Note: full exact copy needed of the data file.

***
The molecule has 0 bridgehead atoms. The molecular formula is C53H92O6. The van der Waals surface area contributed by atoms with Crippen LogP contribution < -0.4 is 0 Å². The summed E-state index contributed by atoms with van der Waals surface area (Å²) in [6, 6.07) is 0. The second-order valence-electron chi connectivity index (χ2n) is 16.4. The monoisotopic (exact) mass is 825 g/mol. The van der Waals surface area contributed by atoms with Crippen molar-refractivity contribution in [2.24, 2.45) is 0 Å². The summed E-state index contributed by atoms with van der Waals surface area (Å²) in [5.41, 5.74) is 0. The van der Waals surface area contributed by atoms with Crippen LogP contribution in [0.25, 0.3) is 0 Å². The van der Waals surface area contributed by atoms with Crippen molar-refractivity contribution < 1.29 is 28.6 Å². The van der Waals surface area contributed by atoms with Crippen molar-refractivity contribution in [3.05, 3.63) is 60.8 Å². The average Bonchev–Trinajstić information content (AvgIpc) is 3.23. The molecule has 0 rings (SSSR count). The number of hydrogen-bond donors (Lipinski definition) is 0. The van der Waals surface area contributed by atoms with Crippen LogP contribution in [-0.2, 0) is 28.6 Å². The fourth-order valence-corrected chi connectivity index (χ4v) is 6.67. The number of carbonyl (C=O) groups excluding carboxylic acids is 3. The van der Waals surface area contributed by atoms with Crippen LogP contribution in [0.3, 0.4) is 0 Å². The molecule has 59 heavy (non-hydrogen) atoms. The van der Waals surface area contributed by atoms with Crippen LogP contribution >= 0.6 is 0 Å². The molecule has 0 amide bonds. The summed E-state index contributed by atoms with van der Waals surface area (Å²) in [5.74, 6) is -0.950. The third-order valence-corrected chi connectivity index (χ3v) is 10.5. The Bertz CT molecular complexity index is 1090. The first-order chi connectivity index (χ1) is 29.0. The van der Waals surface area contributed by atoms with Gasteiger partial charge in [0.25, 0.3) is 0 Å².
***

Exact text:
The molecule has 0 bridgehead atoms. The molecular formula is C53H92O6. The van der Waals surface area contributed by atoms with Crippen LogP contribution < -0.4 is 0 Å². The summed E-state index contributed by atoms with van der Waals surface area (Å²) in [6, 6.07) is 0. The second-order valence-electron chi connectivity index (χ2n) is 16.4. The monoisotopic (exact) mass is 825 g/mol. The van der Waals surface area contributed by atoms with Crippen molar-refractivity contribution in [2.24, 2.45) is 0 Å². The summed E-state index contributed by atoms with van der Waals surface area (Å²) in [5.41, 5.74) is 0. The van der Waals surface area contributed by atoms with Crippen LogP contribution in [0.25, 0.3) is 0 Å². The van der Waals surface area contributed by atoms with Crippen molar-refractivity contribution < 1.29 is 28.6 Å². The van der Waals surface area contributed by atoms with Crippen molar-refractivity contribution in [3.05, 3.63) is 60.8 Å². The average Bonchev–Trinajstić information content (AvgIpc) is 3.23. The molecule has 0 rings (SSSR count). The number of hydrogen-bond donors (Lipinski definition) is 0. The van der Waals surface area contributed by atoms with Crippen LogP contribution in [-0.2, 0) is 28.6 Å². The fourth-order valence-corrected chi connectivity index (χ4v) is 6.67. The number of carbonyl (C=O) groups excluding carboxylic acids is 3. The van der Waals surface area contributed by atoms with Crippen LogP contribution in [0.3, 0.4) is 0 Å². The molecule has 59 heavy (non-hydrogen) atoms. The van der Waals surface area contributed by atoms with Crippen LogP contribution >= 0.6 is 0 Å². The molecule has 0 amide bonds. The summed E-state index contributed by atoms with van der Waals surface area (Å²) in [5.74, 6) is -0.950. The third-order valence-corrected chi connectivity index (χ3v) is 10.5. The Bertz CT molecular complexity index is 1090. The first-order chi connectivity index (χ1) is 29.0. The van der Waals surface area contributed by atoms with Gasteiger partial charge in [0.25, 0.3) is 0 Å².